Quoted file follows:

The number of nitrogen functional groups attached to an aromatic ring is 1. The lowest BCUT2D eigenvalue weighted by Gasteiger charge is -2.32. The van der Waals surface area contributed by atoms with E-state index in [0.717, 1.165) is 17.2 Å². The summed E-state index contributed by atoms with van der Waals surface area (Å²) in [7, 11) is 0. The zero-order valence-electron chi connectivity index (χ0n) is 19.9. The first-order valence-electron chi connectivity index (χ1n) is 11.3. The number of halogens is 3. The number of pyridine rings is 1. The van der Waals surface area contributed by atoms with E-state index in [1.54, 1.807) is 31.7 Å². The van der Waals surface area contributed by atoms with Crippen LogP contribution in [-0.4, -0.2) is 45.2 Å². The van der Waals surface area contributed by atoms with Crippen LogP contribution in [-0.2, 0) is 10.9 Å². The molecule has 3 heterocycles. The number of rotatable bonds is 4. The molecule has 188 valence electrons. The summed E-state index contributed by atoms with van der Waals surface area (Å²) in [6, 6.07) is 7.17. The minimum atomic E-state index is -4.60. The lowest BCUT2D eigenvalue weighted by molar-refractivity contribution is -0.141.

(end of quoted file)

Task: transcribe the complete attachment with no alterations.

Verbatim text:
The number of nitrogen functional groups attached to an aromatic ring is 1. The lowest BCUT2D eigenvalue weighted by Gasteiger charge is -2.32. The van der Waals surface area contributed by atoms with E-state index in [0.717, 1.165) is 17.2 Å². The summed E-state index contributed by atoms with van der Waals surface area (Å²) in [7, 11) is 0. The zero-order valence-electron chi connectivity index (χ0n) is 19.9. The first-order valence-electron chi connectivity index (χ1n) is 11.3. The number of halogens is 3. The number of pyridine rings is 1. The van der Waals surface area contributed by atoms with E-state index in [1.54, 1.807) is 31.7 Å². The van der Waals surface area contributed by atoms with Crippen LogP contribution in [-0.4, -0.2) is 45.2 Å². The van der Waals surface area contributed by atoms with Crippen LogP contribution in [-0.2, 0) is 10.9 Å². The molecule has 3 heterocycles. The number of rotatable bonds is 4. The molecule has 188 valence electrons. The summed E-state index contributed by atoms with van der Waals surface area (Å²) in [6, 6.07) is 7.17. The minimum atomic E-state index is -4.60. The lowest BCUT2D eigenvalue weighted by molar-refractivity contribution is -0.141.